Chris Barling shares his valuable tips for attracting visitors to your ecommerce website from his book, Selling Successfully Online – Over 300 Top Tips for Running an Ecommerce Website.
It’s worth spending some time thinking about your website address (URL). Ideally it will be easy to remember, stand out from the crowd and communicate your message. It should be the same as your company name, or include it. Finding one that is suitable will probably take both time and a lot of investigation. Pretty much all obvious, good URLs have been taken.
Put your website address on your existing brochures, advertising, business cards and company letterhead. Wherever you promote your company name, promote your web address as well.
Search engines are the number one source of new website visitors, so it’s worth investing some time in learning about search engine optimisation.
Search engines allow advertising against results (on Google these appear at the top and right hand side of the page) and while there is enormous potential for spending large amounts of money, it can also be a way of super-charging your progress. It is well worth the effort of learning how to use this effectively.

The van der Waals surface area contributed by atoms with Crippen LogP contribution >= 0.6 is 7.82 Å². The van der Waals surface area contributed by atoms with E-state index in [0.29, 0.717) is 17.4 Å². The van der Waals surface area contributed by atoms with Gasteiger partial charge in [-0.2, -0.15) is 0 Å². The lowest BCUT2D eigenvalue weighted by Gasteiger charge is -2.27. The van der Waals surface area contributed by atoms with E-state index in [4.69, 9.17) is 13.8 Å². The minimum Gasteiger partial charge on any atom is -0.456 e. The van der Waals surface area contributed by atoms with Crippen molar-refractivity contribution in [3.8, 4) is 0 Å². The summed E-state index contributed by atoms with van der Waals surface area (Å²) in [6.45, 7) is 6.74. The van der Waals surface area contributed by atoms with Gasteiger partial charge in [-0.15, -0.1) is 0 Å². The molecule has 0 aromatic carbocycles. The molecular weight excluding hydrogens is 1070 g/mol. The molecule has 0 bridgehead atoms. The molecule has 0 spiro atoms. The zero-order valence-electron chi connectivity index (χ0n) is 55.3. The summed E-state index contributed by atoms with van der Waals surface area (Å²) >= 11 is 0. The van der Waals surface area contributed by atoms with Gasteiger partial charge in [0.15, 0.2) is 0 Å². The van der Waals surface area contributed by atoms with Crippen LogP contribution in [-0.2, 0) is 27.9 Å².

There are lots of places where people hold discussions online such as forums, blogs and social media sites like Twitter and Facebook. Some of these sites will be talking about your specialty. For instance, if you sell yachting gear, there are plenty of discussions taking place about boating. Provided that you participate responsibly and provide genuinely helpful advice, you can get the chance to talk about your company, products and offerings. In fact, done skillfully, people will end up asking you for information about what you sell, and that can be really powerful. Just make sure you know the terms and conditions of each site and abide by them, to avoid tarnishing your reputation.
There are lots of opportunities to advertise online, but many can be a waste of time. Before parting with your cash, you should use the same judgment that you would use when deciding whether to advertise in conventional media. Who will be looking at this medium and are they my target market? Getting your message in front of large numbers isn’t the issue. They must be potential customers who are interested in your products. Unfortunately there are a lot of scamsters around. So always conduct a search in Google on the company name of any supplier you are considering before making any commitment. This particularly applies if you receive an unsolicited approach.